Pixelate:Issue 13/Matrix Math Part Two: Projection Matrices
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Matrix Math Part Two: Projection Matrices | |
Original author: | Adrian Danis (aka RamboBones) |
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Website: | |
zip: |
Contents |
Introduction
Well welcome to the second spoon feeding session on matrices. Last time we looked at translation, rotation and scaling matrices, as well as how to multiply two matrices together and multiply a point through a matrix. Today we're going to check out the 4'th column in the matrix as well as projection matrices which use it.
Code Base
For this article I'm going to be using a nearly identical code base as the previous one, so please read it if you haven't done so already. It can be found here. There will however be some new functions in the CMatrix class, these are
CVector4 CMatrix::ApplyMatrixW(const CVector3 &in); CVector3 CMatrix::ApplyMatrix_W(const CVector3 &in); void CMatrix::CreateProjectionMatrix(float near,floar far,float aspect,float fovx,float fovy);
We do some tricking naming in that just because C++ won't allow functions with the same name to have different return types, as well as take the same parameters. You can rename them to whatever you want. And of course we'll need our CVector4 class
class CVector4 { public: CVector4(){} CVector4(float X,float Y,float Z,float W) : x(X),y(Y),z(Z),w(W){} float x,y,z,w; };
Four Dimensional Vectors
What are four dimensional vectors? A four dimensional vector is one that has a time, or 'W', component attached to it. It might be defined something like this
class CVector4 { public: float x,y,z,w; };
Very simple. Now, if you remember doing matrices you would've noticed that when we 'multiplied a point through a matrix' we were simply doing matrix multiplication, since the two matrices you multiply can be different shapes, provided the width is the same as the height. HUH?!? I hear you ask, but how is a 3 value wide vector the same height as a 4 value high matrix. Well quite simply because you ignore the bottom row as that is merely translation information, which isn't part of the normal multiplying of a matrix. Okay, your keeping up with me right? That means we have some virtual 3x3 actual matrix and a bottom row of translation values, but what about first 3 values in the far right column? Well guess what... make that virtual matrix 3x3 matrix, a 4x3 matrix. Yes that's right, remember how I said that the width merely neaded to be the same as the height for multiplying two matrices together? Well they are, the only difference is that although we multiply a point of 3 values through, we get 4 values out!
Okay, you can ingore that entire paragraph above with very little worry, although it'd be good if you understood it. Now because multiplying a CVector3 through a matrix to get another CVector3 is nearly identical to the code neaded to get a CVector4 I'll just be giving straight code here, read above paragraph for a real explanation.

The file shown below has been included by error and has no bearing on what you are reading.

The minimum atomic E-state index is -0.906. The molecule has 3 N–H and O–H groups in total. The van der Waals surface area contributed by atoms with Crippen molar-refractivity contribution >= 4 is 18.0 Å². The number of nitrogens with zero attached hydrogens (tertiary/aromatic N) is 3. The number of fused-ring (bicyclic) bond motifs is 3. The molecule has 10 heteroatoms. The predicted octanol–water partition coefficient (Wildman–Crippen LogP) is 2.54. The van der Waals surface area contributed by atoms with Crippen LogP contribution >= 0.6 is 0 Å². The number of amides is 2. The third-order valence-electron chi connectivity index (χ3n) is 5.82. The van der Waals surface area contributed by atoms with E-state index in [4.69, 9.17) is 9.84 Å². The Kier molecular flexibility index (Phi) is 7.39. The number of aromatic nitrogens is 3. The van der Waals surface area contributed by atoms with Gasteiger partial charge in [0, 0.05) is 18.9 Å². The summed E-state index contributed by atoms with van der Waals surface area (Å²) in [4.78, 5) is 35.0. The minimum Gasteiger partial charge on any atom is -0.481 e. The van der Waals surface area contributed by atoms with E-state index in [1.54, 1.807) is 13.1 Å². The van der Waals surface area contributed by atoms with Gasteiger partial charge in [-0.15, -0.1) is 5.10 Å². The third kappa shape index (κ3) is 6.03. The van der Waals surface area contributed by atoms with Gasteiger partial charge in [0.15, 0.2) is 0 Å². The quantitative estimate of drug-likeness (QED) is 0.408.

OutX=InX*Matrix[0]+InY*Matrix[4]+InZ*Matrix[8]+Matrix[12]; OutY=InX*Matrix[1]+InY*Matrix[5]+InZ*Matrix[9]+Matrix[13]; OutZ=InX*Matrix[2]+InY*Matrix[6]+InZ*Matrix[10]+Matrix[14]; OutW=InX*Matrix[3]+InY*Matrix[7]+InZ*Matrix[11]+Matrix[15];
And of course for the people just reading through this looking for the code, you'll get some
CVector4 CMatrix::ApplyMatrixW(const CVector3 &in) { return CVector4(in.x*MatrixValues[0]+in.y*MatrixValues[4]+in.z*MatrixValues[8]+MatrixValues[12],in.x*MatrixValues[1]+in.y*MatrixValues[5]+in.z*MatrixValues[9]+MatrixValues[13],in.x*MatrixValues[2]+in.y*MatrixValues[6]+in.z*MatrixValues[10]+MatrixValues[14],in.x*MatrixValues[3]+in.y*MatrixValues[7]+in.z*MatrixValues[11]+MatrixValues[15]); }
Now I'm seeing a shedload of head scratching going on. Just what the hell are you going to do with a four dimensional vector! Well keep your heads on, all you need is a little bit of...
OutX=OutX/OutW; OutY=OutY/OutW; OutZ=OutZ/OutW;
And yes this is where our ApplyMatrix_W function comes in, it'll use the W coordinate, but give you back a nice three dimensional vector.
CVector3 CMatrix::ApplyMatrix_W(const CVector3 &in) { CVector4 Out=ApplyMatrixW(in); return CVector3(Out.x/Out.w,Out.y/Out.w,Out.z/Out.w); }
And there you have it, what could be simpler?
Projection Matrix
Okay, as a finish up to this article I'm going to give you a basic projection matrix. If you've been programming in OpenGL or DirectX or other 3D API's you'll be familiar with Frustums, now I'm not going to cover how to create a matrix from a frustum, instead we'll be looking at how to create a matrix from an aspect ratio, near and far planes as well as two field of view values. The matrix is quite simple and is
float ProjectionMatrix[16]={ (1/tan(FovX/2))/Aspect, 0 , 0 ,0, 0 ,1/tan(FovY/2), 0 ,0, 0 , 0 , (Near+Far)/(Near-Far) ,-1, 0 , 0 ,(2*Near*Far)/(Near-Far),0};
And code
void CMatrix::CreateProjectionMatrix(float near,floar far,float aspect,float fovx,float fovy) { MatrixValues[0]=1/tan(fovx/2)/aspect; MatrixValues[1]=0; MatrixValues[2]=0; MatrixValues[3]=0; MatrixValues[4]=0; MatrixValues[5]=1/tan(fovy/2); MatrixValues[6]=0; MatrixValues[7]=0; MatrixValues[8]=0; MatrixValues[9]=0; MatrixValues[10]=(near+far)/(near-far); MatrixValues[11]=-1; MatrixValues[12]=0; MatrixValues[13]=0; MatrixValues[14]=(2*near*far)/(near-far); MatrixValues[15]=0; }
Conclusion
And their you have it, everything you probably never wanted to know about matrices. I hope you liked reading the two articles I've written and I most definately hope you find some use for them.
Issue 13: The Diet Issue | ||
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